ELMS is both a business and environmental decision

Regenerative Agriculture, Holistic Management, farming problem concept. Yellow field with a blue sky

ELMS means that farmers will face choices about whether they should be producing food or public goods with environmental benefits such as woodland - Credit: Getty Images/iStockphoto

The Environmental Land Management Scheme (ELMS) fundamentally comes down to this: no longer is subsidy about having land, but about integrating public funding into a farm’s business plan.

Jamie Manners is rural practice surveyor at Arnolds Keys – Irelands Agricultural

Jamie Manners is rural practice surveyor at Arnolds Keys – Irelands Agricultural - Credit: Arnolds Keys

Farming has always been about selling goods: crops, livestock, milk. ELMS adds an important new category of goods to that list – what DEFRA terms ‘public goods’. These include environmental benefits such as plants, wildlife and woodland creation. Farmers will face choices about whether they should be producing food or creating those ‘public goods’ – or likely a combination of the two.

Traditionalists complain that farming should be about producing food. That’s an entirely reasonable view, especially given the fragility of the world’s food supply chain, as exposed by the conflict in Ukraine. But ELMS and maximising food production are not mutually exclusive.

The new system is aimed at ‘sustainable intensification’ – concentrating production in the most fertile parcels of land while using marginal parcels for environmental benefit. Using that marginal land – requiring more inputs, producing lower yields and hence decreased profitability – and using it to produce ‘public goods’ is both a good environmental choice and a good business decision. It is the business aspect that should be driving the farmer’s choice on whether to embrace ELMS, and to what extent.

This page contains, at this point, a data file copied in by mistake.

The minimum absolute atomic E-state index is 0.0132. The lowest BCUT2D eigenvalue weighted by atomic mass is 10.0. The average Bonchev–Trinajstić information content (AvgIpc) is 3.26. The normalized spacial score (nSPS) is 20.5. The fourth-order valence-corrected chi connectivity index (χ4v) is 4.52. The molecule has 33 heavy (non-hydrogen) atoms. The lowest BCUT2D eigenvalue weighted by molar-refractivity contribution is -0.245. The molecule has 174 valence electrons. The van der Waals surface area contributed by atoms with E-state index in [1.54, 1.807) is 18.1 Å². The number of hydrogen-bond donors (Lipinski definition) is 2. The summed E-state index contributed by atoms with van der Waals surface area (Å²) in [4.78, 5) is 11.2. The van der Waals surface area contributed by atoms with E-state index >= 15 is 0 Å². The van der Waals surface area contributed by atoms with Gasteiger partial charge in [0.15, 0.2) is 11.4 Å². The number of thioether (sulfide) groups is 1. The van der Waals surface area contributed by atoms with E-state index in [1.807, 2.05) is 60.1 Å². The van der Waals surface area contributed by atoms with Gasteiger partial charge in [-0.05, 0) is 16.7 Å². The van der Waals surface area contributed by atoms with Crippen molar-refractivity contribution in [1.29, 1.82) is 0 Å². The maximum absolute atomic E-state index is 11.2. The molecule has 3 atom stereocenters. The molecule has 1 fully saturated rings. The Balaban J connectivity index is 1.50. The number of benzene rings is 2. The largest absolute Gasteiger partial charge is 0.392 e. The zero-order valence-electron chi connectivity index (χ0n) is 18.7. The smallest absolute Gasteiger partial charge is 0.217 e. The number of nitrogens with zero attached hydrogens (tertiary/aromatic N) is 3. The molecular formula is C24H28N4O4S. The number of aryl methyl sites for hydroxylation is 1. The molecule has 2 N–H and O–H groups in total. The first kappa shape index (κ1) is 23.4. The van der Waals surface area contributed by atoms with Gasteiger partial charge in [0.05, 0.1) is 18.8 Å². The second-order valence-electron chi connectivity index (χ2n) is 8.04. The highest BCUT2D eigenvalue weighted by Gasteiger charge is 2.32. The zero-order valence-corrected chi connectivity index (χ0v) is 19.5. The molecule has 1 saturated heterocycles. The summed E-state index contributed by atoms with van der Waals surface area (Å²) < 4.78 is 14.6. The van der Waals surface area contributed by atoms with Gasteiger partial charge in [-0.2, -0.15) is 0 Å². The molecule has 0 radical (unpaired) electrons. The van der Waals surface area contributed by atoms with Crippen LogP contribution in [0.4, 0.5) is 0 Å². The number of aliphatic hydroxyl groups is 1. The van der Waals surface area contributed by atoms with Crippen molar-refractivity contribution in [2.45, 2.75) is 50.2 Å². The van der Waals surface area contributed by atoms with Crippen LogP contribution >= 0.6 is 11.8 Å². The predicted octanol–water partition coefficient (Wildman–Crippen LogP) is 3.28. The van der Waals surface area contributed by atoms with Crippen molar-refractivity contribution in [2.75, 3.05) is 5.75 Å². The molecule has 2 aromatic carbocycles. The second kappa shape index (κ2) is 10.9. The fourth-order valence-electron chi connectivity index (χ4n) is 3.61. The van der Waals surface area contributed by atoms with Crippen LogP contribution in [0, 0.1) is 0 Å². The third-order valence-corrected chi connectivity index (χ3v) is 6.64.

Soaring input costs mean many will be wondering whether they can make traditional food production pay. ELMS gives them another option, but it will never fully replace food production on the best quality land. Right now, output prices such as wheat have risen dramatically, which might lead farmers to decide that the better business decision is to keep land in production.

This will need to be balanced by rising input costs, which might sway a farmer towards putting land into ELMS. Starting by taking small steps into the new system seems a sensible way forward: once land is put into the ELMS Sustainable Farming Incentive, it is locked in for a minimum of three years (against five years for new agreements in the existing Countryside Stewardship scheme).

Environmental land management is not about reducing food production. It’s not an either/or: there is room for both, bringing benefits to farming and the wider world. How extensively farmers embrace ELMS should be primarily a business decision. Viewing it as producing ‘public goods’ (alongside the traditional farming ‘goods’ of food) is the best way to approach this brave new world we are faced with.

For more information, please visit www.arnoldskeys.com